VG: Fonts like this will keep being released, there’s no doubt about it. They were always there and they always will be. It’s just that in the past, the selection was smaller. I always wondered what it took to make a font like this. Why do they work so well, what is the reason behind it? Can it be calculated? Maybe it can. We have some fonts that were very well received by the audience. Circe, for example, Geometria, and Graphik. For some reason they start to work, the goal has been reached. You like to interact with the font. Yes, there will always be things like that. People will always find something special in what is on offer.
IR: Of the most recent eye-catching fonts you’ve taken an interest in, can you name some projects or studios that are currently attracting your attention?
VG: Lately I’ve been interested in watching what Henrik Kubel’s A2-Type is up to. With the exception of his Moscow font perhaps … but all his other works are interesting, I think. I can highlight a few. Antwerp, which I’ve been using for a long time. I still occasionally come back to it, I’m interested in it. I could work with it today.
Henrik Kubel’s Antwerp typeface
I still very much like the work of Sibylle Hagmann and her Kontour studio. Chollа is a font released by Emigre, her first font. She also has Odile, a very good font, and another one, Elido. This is a pair of fonts – a combination of Antikva and Grotesk –based on the works of Dwiggins.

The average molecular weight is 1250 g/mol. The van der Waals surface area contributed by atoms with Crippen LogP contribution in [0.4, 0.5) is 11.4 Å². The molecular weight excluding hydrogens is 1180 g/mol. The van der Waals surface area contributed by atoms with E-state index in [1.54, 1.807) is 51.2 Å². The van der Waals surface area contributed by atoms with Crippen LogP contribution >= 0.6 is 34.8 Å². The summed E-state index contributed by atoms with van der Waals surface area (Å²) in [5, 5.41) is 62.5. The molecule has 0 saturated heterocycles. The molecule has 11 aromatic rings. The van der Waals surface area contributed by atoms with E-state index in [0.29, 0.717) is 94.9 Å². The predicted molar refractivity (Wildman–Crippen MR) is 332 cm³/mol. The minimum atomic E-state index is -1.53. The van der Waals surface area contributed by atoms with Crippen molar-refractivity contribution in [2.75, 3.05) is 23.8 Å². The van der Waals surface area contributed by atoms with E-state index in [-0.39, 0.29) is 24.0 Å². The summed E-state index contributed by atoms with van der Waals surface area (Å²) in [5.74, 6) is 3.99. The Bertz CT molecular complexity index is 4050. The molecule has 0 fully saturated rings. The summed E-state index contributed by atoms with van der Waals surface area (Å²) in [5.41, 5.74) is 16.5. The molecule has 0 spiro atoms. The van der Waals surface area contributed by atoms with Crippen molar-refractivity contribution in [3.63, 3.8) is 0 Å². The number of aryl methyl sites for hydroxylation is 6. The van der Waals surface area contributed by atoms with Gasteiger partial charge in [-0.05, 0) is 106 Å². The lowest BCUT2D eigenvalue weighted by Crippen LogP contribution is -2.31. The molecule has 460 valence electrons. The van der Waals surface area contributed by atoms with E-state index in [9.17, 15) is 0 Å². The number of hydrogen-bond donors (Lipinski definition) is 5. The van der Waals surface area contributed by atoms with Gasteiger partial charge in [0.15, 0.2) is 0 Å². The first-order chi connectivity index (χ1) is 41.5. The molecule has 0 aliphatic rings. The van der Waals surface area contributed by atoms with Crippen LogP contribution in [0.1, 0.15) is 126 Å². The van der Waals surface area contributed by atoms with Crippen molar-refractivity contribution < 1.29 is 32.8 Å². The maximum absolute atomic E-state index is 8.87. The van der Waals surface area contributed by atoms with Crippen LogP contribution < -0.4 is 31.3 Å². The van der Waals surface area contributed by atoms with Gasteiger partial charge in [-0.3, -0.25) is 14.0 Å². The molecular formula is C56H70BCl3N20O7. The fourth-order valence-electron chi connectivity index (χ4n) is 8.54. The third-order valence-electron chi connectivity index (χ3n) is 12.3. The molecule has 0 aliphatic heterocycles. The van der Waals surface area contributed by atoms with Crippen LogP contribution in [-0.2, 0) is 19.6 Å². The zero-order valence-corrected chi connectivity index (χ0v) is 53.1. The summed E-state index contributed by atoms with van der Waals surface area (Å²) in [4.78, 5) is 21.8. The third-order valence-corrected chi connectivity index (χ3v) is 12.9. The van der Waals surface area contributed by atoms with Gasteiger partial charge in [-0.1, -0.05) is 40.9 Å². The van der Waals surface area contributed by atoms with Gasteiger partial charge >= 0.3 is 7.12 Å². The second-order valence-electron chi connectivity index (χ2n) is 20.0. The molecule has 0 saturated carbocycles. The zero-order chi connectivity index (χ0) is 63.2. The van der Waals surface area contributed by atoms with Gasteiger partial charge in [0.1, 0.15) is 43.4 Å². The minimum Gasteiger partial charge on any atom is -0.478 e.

I like the latest hyper-contrasting Grotesk font of Kris Sowersby: Domaine Sans Display. It’s a display typeface with wide stems and very delicate transitions. Its recognition is well earned, I think.
I like some of Mário Feliciano’s work. I like the Textaxis projects too. They are made by a pretty reserved person, Iñigo Jerez, whose website presents a certain sort of typography. There are only pictures on it and you can’t view the fonts in any other way. There’s no way to type or to download a PDF. It comes off as a bit un-modern. But it is quite interesting.